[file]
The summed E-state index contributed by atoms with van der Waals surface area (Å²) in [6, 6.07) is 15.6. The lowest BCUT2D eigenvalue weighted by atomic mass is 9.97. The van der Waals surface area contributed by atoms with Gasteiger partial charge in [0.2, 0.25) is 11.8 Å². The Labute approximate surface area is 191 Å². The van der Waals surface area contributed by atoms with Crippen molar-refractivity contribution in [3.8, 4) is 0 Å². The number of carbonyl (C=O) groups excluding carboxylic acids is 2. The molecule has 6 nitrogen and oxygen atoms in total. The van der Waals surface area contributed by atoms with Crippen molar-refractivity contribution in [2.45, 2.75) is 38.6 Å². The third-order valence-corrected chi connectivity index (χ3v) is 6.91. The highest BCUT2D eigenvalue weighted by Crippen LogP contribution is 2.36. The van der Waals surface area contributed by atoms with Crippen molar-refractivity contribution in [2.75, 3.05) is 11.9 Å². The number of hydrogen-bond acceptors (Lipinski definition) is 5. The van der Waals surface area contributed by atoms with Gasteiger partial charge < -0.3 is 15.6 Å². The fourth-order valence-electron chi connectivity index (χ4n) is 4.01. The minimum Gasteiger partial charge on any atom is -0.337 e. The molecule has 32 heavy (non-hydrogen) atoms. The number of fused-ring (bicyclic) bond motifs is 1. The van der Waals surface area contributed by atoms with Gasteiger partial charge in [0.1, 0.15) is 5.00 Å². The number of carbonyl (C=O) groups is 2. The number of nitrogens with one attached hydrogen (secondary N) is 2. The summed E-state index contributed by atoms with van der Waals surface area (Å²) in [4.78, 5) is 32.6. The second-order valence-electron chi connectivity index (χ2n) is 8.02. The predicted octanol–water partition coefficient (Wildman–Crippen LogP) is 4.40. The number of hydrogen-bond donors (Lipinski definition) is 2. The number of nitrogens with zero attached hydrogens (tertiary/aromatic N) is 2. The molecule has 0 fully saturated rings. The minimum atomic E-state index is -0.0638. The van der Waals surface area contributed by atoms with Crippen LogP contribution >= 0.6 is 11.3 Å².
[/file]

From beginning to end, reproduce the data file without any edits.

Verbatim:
The summed E-state index contributed by atoms with van der Waals surface area (Å²) in [6, 6.07) is 15.6. The lowest BCUT2D eigenvalue weighted by atomic mass is 9.97. The van der Waals surface area contributed by atoms with Gasteiger partial charge in [0.2, 0.25) is 11.8 Å². The Labute approximate surface area is 191 Å². The van der Waals surface area contributed by atoms with Crippen molar-refractivity contribution in [3.8, 4) is 0 Å². The number of carbonyl (C=O) groups excluding carboxylic acids is 2. The molecule has 6 nitrogen and oxygen atoms in total. The van der Waals surface area contributed by atoms with Crippen molar-refractivity contribution in [2.45, 2.75) is 38.6 Å². The third-order valence-corrected chi connectivity index (χ3v) is 6.91. The highest BCUT2D eigenvalue weighted by Crippen LogP contribution is 2.36. The van der Waals surface area contributed by atoms with Crippen molar-refractivity contribution in [2.75, 3.05) is 11.9 Å². The number of hydrogen-bond acceptors (Lipinski definition) is 5. The van der Waals surface area contributed by atoms with Gasteiger partial charge < -0.3 is 15.6 Å². The fourth-order valence-electron chi connectivity index (χ4n) is 4.01. The minimum Gasteiger partial charge on any atom is -0.337 e. The molecule has 32 heavy (non-hydrogen) atoms. The number of fused-ring (bicyclic) bond motifs is 1. The van der Waals surface area contributed by atoms with Gasteiger partial charge in [0.1, 0.15) is 5.00 Å². The number of carbonyl (C=O) groups is 2. The number of nitrogens with one attached hydrogen (secondary N) is 2. The summed E-state index contributed by atoms with van der Waals surface area (Å²) in [4.78, 5) is 32.6. The second-order valence-electron chi connectivity index (χ2n) is 8.02. The predicted octanol–water partition coefficient (Wildman–Crippen LogP) is 4.40. The number of hydrogen-bond donors (Lipinski definition) is 2. The number of nitrogens with zero attached hydrogens (tertiary/aromatic N) is 2. The molecule has 0 fully saturated rings. The minimum atomic E-state index is -0.0638. The van der Waals surface area contributed by atoms with Crippen LogP contribution >= 0.6 is 11.3 Å².